- What values are important to me?
Start to generate career ideas
In the medium term, use your career planning time to research different career areas, make valuable contacts and look for opportunities to raise your profile in useful places, for example in social media discussion groups.
Continue to review and reflect on your experiences, in and out of your workplace, so that you will be in a stronger position to recognise opportunities that might suit your strengths and interests, even if you have no idea yet of the job titles that might interest you.
Consider booking a PhD career development appointment with one of our careers advisers to discuss your options. Please login to MyCareer to book an appointment.
Some things you could do to generate initial ideas:
- Browse job advertisements in a range of places such as jobs.ac.uk, The Guardian and specialist publications in your field of expertise
- Attend events such as conferences and training days and talk to other attendees or presenters about what they do and how they got there
- Join online networks that interest you and read the news items and discussion strands to see what’s going on
- Look around the University – are there other roles such as central support functions that sound interesting?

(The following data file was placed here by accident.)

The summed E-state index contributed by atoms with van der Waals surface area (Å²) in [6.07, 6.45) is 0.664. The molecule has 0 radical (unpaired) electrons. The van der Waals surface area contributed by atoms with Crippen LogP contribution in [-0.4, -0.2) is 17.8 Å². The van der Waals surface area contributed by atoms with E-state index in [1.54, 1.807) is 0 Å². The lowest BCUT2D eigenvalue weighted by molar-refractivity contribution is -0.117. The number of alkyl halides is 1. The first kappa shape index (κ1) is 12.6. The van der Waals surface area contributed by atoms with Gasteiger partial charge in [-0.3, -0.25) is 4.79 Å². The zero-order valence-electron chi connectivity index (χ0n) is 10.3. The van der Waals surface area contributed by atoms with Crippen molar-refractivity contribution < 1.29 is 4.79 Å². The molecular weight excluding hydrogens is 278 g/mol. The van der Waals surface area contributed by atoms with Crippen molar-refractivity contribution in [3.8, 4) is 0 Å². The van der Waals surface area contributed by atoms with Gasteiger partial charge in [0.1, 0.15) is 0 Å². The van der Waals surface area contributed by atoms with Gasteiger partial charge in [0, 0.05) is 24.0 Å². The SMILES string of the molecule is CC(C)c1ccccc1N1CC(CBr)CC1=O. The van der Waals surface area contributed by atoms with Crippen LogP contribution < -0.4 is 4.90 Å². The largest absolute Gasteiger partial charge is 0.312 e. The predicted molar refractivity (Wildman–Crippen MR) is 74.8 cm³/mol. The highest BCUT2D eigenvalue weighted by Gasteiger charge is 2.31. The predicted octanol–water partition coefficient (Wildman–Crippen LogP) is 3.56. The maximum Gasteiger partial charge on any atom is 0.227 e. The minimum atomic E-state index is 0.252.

- Consider what you do in your leisure time – are there any potential career ideas there that might be interesting to pursue?
Researching the roles and sectors that interest you will give you a more informed idea of what they involve.
Consider the following questions:
- Do I have a stereotyped view of this job/sector? Is it accurate?
- What are the potential growth employment areas in this sector?
- How could I test the reality of this idea?
- How much time/effort/money would it cost?
Training, events and further reading
Spotlight On events
We offer a wide range of sector-based events in the autumn and spring terms. Speakers at our Spotlight On events are often Nottingham alumni.
We also offer, in conjunction with the Graduate School, events targeted at research students; these also involve alumni speakers. Look out for emails from your graduate centre.